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Greeting,

I have this graphic homework in BGI graphic. We must use DevCPP and BGI, and matrices.

I wrote this code, and I think the transformations is good. But my triangle doesn't move and rotate around the circle, And I don't understand, why not it moves around the circle...

I don't know where and what I have to rewrite.

#include <math.h>
#include "graphics.h"
#include <stdio.h>
#include <stdlib.h>
#include <conio.h>

#define PI 3.14159265

typedef float Matrix3x3[3][3];
Matrix3x3 theMatrix;

int Round( double n ){
    return (int)( n + 0.5 );
}

void matrix3x3SetIdentity(Matrix3x3 m)
{
     int i, j;
     for(i=0; i<3; i++)
              for(j=0; j<3;j++)
                       m[i][j]=(i==j);
}

/* Multiplies matrix, result in b matrix */
void matrix3x3PreMultiply(Matrix3x3 a, Matrix3x3 b)
{
     int r, c;
     Matrix3x3 tmp;

     for(r=0; r<3;r++)
       for(c=0; c<3;c++)
         tmp[r][c]=
           a[r][0]*b[0][c]+a[r][1]*b[1][c]+a[r][2]*b[2][c];

     for(r=0; r<3;r++)
       for(c=0; c<3; c++)
         b[r][c]-tmp[r][c];

 }

void translate2(int tx, int ty)
{
     Matrix3x3 m;

     matrix3x3SetIdentity (m);
     m[0][2] = tx;
     m[1][2] = ty;
     matrix3x3PreMultiply(m, theMatrix);
}

void scale2 (float sx, float sy, pont2d refpt)
{
Matrix3x3 m;
matrix3x3SetIdentity(m); 
m[0][0]=sx;
m[0][2]=(1-sx)*refpt.x;
m[1][1]=sy;
m[1][2]=(1-sy)*refpt.y;
matrix3x3PreMultiply(m, theMatrix);
}


void rotate2 (float a, pont2d refpt) 
{
     Matrix3x3 m;
     matrix3x3SetIdentity(m);
     a=a/PI;
     m[0][0] = cosf(a);
     m[0][1] = -sinf(a);
     m[0][2] = refpt.x * (1-cosf(a)) + refpt.y * sinf(a);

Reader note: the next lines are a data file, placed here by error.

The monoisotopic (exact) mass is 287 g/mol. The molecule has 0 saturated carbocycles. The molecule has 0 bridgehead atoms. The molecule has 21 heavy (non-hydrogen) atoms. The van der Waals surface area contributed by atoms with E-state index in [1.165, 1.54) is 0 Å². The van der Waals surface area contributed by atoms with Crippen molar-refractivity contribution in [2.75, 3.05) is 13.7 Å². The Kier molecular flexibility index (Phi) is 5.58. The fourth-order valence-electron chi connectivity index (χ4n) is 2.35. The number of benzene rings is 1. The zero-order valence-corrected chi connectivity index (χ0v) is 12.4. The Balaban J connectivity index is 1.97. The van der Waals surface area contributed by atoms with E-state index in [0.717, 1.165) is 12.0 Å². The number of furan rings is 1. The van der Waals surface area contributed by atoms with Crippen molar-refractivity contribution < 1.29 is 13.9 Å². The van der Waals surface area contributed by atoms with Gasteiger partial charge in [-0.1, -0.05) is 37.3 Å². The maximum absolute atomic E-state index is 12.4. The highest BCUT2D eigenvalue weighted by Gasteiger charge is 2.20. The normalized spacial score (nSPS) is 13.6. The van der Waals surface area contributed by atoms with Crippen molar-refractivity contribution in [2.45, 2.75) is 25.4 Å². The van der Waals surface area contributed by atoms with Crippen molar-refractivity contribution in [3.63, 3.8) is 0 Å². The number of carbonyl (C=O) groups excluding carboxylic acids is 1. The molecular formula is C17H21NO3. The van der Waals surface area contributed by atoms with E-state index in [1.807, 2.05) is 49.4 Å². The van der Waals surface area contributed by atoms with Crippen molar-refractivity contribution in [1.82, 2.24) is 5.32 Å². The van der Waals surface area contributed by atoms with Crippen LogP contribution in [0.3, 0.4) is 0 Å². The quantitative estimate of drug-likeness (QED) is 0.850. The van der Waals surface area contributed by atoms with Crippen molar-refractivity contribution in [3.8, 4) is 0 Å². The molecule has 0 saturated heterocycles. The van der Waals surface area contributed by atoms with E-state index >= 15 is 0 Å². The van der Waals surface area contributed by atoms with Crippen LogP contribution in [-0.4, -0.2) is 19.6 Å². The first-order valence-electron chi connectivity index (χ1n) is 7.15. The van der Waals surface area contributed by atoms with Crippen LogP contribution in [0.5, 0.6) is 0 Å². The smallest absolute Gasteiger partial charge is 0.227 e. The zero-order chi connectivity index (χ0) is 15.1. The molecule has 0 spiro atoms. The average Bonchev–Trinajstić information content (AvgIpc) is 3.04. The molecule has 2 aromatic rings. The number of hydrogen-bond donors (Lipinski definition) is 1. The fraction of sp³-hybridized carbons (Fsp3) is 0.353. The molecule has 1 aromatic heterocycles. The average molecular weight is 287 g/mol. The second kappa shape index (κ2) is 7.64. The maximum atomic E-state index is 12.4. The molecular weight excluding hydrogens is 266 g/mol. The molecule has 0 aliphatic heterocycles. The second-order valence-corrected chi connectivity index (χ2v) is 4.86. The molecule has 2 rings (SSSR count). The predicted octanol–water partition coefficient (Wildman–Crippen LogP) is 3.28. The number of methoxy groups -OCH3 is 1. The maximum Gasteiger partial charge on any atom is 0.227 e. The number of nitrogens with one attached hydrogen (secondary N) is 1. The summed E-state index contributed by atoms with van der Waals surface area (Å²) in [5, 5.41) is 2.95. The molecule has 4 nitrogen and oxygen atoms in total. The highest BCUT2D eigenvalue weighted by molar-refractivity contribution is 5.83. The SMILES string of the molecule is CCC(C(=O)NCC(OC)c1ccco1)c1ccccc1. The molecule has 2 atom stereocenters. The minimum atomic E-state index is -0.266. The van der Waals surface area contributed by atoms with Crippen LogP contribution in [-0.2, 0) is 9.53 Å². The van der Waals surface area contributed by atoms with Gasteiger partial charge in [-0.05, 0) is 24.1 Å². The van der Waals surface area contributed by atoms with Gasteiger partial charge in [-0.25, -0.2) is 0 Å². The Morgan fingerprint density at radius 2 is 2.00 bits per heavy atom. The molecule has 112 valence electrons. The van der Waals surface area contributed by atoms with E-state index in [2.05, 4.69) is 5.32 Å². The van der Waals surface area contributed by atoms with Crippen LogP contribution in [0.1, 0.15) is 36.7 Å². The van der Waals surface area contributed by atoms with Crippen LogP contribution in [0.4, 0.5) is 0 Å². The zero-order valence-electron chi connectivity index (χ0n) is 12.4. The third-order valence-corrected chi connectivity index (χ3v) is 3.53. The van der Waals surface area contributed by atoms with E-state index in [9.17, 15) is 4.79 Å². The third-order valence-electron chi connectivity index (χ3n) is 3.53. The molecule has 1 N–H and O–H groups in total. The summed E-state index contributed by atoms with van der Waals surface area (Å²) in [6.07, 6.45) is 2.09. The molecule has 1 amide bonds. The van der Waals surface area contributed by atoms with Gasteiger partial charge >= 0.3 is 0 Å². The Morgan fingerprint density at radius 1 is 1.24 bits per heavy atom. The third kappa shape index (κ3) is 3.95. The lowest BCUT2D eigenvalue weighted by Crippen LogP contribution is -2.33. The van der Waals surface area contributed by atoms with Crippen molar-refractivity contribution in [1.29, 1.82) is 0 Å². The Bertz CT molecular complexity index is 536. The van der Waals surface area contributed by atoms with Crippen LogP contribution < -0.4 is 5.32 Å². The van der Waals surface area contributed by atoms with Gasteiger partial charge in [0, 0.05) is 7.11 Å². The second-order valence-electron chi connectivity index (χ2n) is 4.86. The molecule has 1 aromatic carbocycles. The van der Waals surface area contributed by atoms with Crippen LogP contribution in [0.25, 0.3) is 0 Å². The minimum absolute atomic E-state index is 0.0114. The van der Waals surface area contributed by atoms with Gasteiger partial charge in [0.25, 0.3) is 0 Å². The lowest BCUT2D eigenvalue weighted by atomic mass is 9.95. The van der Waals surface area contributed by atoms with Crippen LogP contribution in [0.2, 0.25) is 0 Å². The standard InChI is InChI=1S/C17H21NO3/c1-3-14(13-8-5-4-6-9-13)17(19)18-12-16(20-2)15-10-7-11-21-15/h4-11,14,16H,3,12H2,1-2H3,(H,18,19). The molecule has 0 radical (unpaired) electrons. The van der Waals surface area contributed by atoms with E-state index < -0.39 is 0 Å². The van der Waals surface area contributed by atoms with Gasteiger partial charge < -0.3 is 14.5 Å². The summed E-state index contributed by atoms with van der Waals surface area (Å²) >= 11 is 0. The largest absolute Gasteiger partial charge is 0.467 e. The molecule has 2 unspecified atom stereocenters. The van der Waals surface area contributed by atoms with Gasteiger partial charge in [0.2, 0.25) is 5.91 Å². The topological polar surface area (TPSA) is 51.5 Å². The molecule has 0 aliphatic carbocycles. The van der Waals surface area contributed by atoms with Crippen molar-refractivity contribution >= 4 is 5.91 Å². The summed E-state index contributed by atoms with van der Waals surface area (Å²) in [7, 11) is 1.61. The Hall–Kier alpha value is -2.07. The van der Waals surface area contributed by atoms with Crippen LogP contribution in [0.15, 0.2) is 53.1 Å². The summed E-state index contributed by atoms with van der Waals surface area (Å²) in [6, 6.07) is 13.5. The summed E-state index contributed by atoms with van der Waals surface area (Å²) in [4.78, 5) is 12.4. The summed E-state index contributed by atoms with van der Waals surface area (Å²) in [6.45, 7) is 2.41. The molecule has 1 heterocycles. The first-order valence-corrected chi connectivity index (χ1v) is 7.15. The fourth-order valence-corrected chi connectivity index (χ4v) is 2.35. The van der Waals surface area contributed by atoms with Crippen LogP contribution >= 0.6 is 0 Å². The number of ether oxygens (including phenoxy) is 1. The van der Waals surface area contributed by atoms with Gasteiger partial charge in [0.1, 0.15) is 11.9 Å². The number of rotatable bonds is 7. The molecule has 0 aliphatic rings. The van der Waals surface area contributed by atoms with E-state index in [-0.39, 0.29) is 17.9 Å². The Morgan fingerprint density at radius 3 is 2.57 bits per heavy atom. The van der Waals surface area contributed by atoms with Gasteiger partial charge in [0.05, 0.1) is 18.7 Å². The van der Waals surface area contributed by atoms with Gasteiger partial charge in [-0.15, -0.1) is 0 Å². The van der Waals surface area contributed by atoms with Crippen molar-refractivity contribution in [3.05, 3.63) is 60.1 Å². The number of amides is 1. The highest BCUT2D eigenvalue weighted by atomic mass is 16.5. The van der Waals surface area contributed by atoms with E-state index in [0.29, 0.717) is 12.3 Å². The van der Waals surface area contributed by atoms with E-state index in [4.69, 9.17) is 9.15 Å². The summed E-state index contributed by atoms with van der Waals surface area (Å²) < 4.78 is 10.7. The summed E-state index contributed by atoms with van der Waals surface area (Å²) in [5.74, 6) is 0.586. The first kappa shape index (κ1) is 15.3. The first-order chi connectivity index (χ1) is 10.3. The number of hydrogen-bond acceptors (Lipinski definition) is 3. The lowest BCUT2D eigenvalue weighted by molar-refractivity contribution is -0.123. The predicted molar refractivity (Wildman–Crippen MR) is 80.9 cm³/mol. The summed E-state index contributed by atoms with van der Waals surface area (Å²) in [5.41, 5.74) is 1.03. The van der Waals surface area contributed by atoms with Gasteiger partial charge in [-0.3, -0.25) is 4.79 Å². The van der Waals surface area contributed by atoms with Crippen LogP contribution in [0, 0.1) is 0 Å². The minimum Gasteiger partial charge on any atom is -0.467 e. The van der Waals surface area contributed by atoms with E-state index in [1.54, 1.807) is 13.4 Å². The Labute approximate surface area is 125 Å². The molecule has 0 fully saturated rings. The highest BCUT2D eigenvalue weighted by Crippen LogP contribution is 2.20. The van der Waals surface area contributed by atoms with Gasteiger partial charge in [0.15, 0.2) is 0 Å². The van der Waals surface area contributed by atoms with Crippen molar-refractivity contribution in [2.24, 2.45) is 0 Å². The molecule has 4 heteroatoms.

m[1][0] = sinf (a);
     m[1][1] = cosf (a);
     m[1][2] = refpt.y * (1-cosf(a)) - refpt.x * sinf(a);
     matrix3x3PreMultiply(m, theMatrix);
}

void transformPoints2 (int npts, pont2d *pts)
{
  int k;
  float tmp;

  for (k = 0; k < npts; k++) {
    tmp = theMatrix[0][0] * pts[k].x + theMatrix[0][1] * 
      pts[k].y + theMatrix[0][2];
    pts[k].y = theMatrix[1][0] * pts[k].x + theMatrix[1][1] * 
      pts[k].y + theMatrix[1][2];
    pts[k].x = tmp;
  }
}


int main()
{
int gd, gm, i, page=0;
gd=VGA;gm=VGAHI;
initgraph(&gd,&gm,"");
int ap;

while(!kbhit())
{
    setactivepage(page);
    cleardevice();


     pont2d P[3] = { 50.0, 50.0, 150.0, 50.0, 100.0, 150.0};
     pont2d refPt = {200.0, 250.0};

     // Drawing the Triangle
     moveto( Round( P[ 0 ].x ), Round( P[ 0 ].y ) );
     for( i = 1; i < 3; i++ )
          lineto( Round( P[ i ].x ), Round( P[ i ].y ) );          
     lineto( Round( P[ 0 ].x ), Round( P[ 0 ].y ) );

     // Drawing the Circle
     fillellipse(200, 250, 5,5);
     setcolor (BLUE);
     matrix3x3SetIdentity (theMatrix);
     scale2 (0.5, 0.5, refPt);
     //scale2 (20, 20, refPt);
     rotate2 (90.0, refPt);
     translate2 (0, 150);
     transformPoints2 (3, P);

     setvisualpage(page);
     page = 1-page;     

}

getch();

closegraph();

return 0;

}
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2 Answers 2

If you want to see the object "spin", then rotations should be performed about the local origin. Rotation about the global origin will cause the object to "orbit" the global origin. Thus, to spin the object:

  1. Translate the object to global origin
  2. Apply the rotation
  3. Translate the object back to its original position

Look at the discussion regarding transformation order here for an illustration. Specifically, look for the section entitled "Demonstration of the importance of transformation order".

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To rotate a triangle, get the three points and use the formula:

x' = x + r cos (theta) y' = y - r sin (theta)

The above formula can be applied into a loop where there being 0 to 360. You can have a graphics simulation by putting a delay (200) milliseconds in the loop.

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